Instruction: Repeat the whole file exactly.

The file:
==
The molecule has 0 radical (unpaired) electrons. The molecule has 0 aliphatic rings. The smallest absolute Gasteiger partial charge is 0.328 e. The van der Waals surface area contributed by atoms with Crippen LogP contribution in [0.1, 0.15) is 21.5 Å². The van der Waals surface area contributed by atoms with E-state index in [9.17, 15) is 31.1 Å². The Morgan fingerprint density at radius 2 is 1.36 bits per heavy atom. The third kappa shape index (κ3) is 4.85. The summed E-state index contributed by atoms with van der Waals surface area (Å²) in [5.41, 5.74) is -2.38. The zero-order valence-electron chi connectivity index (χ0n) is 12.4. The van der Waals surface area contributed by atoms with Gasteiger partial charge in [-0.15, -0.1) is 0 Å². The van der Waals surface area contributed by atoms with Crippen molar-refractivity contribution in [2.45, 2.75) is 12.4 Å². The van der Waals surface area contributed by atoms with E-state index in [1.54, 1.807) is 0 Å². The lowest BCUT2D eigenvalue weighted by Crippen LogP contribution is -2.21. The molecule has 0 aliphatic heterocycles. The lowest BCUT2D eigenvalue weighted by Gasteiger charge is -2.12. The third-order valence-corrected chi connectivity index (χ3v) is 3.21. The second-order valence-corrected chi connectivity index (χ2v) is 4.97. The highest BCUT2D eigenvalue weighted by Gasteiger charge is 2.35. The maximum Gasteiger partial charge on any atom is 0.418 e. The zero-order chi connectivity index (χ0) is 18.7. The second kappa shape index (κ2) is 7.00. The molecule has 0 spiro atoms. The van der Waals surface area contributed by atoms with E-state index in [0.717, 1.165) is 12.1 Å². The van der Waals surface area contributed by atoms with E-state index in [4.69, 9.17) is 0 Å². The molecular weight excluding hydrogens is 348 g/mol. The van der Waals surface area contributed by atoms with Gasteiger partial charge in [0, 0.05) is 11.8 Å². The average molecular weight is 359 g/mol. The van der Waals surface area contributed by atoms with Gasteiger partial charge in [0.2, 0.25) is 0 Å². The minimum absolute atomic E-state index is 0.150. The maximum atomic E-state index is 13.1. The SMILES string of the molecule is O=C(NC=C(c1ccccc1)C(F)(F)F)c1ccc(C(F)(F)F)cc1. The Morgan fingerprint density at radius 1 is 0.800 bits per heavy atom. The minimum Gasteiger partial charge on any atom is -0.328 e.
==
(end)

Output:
The molecule has 0 radical (unpaired) electrons. The molecule has 0 aliphatic rings. The smallest absolute Gasteiger partial charge is 0.328 e. The van der Waals surface area contributed by atoms with Crippen LogP contribution in [0.1, 0.15) is 21.5 Å². The van der Waals surface area contributed by atoms with E-state index in [9.17, 15) is 31.1 Å². The Morgan fingerprint density at radius 2 is 1.36 bits per heavy atom. The third kappa shape index (κ3) is 4.85. The summed E-state index contributed by atoms with van der Waals surface area (Å²) in [5.41, 5.74) is -2.38. The zero-order valence-electron chi connectivity index (χ0n) is 12.4. The van der Waals surface area contributed by atoms with Gasteiger partial charge in [-0.15, -0.1) is 0 Å². The van der Waals surface area contributed by atoms with Crippen molar-refractivity contribution in [2.45, 2.75) is 12.4 Å². The van der Waals surface area contributed by atoms with E-state index in [1.54, 1.807) is 0 Å². The lowest BCUT2D eigenvalue weighted by Crippen LogP contribution is -2.21. The molecule has 0 aliphatic heterocycles. The lowest BCUT2D eigenvalue weighted by Gasteiger charge is -2.12. The third-order valence-corrected chi connectivity index (χ3v) is 3.21. The second-order valence-corrected chi connectivity index (χ2v) is 4.97. The highest BCUT2D eigenvalue weighted by Gasteiger charge is 2.35. The maximum Gasteiger partial charge on any atom is 0.418 e. The zero-order chi connectivity index (χ0) is 18.7. The second kappa shape index (κ2) is 7.00. The molecule has 0 spiro atoms. The van der Waals surface area contributed by atoms with E-state index in [0.717, 1.165) is 12.1 Å². The van der Waals surface area contributed by atoms with E-state index in [4.69, 9.17) is 0 Å². The molecular weight excluding hydrogens is 348 g/mol. The van der Waals surface area contributed by atoms with Gasteiger partial charge in [0, 0.05) is 11.8 Å². The average molecular weight is 359 g/mol. The van der Waals surface area contributed by atoms with Gasteiger partial charge in [0.2, 0.25) is 0 Å². The minimum absolute atomic E-state index is 0.150. The maximum atomic E-state index is 13.1. The SMILES string of the molecule is O=C(NC=C(c1ccccc1)C(F)(F)F)c1ccc(C(F)(F)F)cc1. The Morgan fingerprint density at radius 1 is 0.800 bits per heavy atom. The minimum Gasteiger partial charge on any atom is -0.328 e.